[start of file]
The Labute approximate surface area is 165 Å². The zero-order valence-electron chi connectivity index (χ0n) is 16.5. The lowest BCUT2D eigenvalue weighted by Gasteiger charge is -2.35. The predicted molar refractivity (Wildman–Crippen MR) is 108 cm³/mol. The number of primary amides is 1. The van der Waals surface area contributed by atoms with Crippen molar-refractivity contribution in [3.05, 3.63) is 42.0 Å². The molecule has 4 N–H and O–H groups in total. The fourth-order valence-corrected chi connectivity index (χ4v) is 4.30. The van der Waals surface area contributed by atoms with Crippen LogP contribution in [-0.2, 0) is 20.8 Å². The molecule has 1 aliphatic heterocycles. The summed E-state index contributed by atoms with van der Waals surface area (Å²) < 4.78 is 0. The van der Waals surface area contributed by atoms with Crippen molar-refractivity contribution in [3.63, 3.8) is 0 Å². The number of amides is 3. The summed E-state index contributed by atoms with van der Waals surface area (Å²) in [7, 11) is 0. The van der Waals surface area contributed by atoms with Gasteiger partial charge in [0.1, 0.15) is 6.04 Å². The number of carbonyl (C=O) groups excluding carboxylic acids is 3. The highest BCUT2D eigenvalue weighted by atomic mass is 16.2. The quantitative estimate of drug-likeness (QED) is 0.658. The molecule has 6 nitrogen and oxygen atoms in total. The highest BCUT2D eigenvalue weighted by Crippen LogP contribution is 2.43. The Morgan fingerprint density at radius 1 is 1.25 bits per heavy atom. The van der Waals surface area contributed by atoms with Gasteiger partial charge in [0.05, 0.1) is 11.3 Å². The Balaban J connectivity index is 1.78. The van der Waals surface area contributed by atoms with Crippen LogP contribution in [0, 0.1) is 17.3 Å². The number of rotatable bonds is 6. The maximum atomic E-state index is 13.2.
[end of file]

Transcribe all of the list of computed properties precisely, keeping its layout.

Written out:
The Labute approximate surface area is 165 Å². The zero-order valence-electron chi connectivity index (χ0n) is 16.5. The lowest BCUT2D eigenvalue weighted by Gasteiger charge is -2.35. The predicted molar refractivity (Wildman–Crippen MR) is 108 cm³/mol. The number of primary amides is 1. The van der Waals surface area contributed by atoms with Crippen molar-refractivity contribution in [3.05, 3.63) is 42.0 Å². The molecule has 4 N–H and O–H groups in total. The fourth-order valence-corrected chi connectivity index (χ4v) is 4.30. The van der Waals surface area contributed by atoms with Crippen LogP contribution in [-0.2, 0) is 20.8 Å². The molecule has 1 aliphatic heterocycles. The summed E-state index contributed by atoms with van der Waals surface area (Å²) < 4.78 is 0. The van der Waals surface area contributed by atoms with Crippen molar-refractivity contribution in [3.63, 3.8) is 0 Å². The number of amides is 3. The summed E-state index contributed by atoms with van der Waals surface area (Å²) in [7, 11) is 0. The van der Waals surface area contributed by atoms with Gasteiger partial charge in [0.1, 0.15) is 6.04 Å². The number of carbonyl (C=O) groups excluding carboxylic acids is 3. The highest BCUT2D eigenvalue weighted by atomic mass is 16.2. The quantitative estimate of drug-likeness (QED) is 0.658. The molecule has 6 nitrogen and oxygen atoms in total. The highest BCUT2D eigenvalue weighted by Crippen LogP contribution is 2.43. The Morgan fingerprint density at radius 1 is 1.25 bits per heavy atom. The van der Waals surface area contributed by atoms with Gasteiger partial charge in [0.05, 0.1) is 11.3 Å². The Balaban J connectivity index is 1.78. The van der Waals surface area contributed by atoms with Crippen LogP contribution in [0, 0.1) is 17.3 Å². The number of rotatable bonds is 6. The maximum atomic E-state index is 13.2.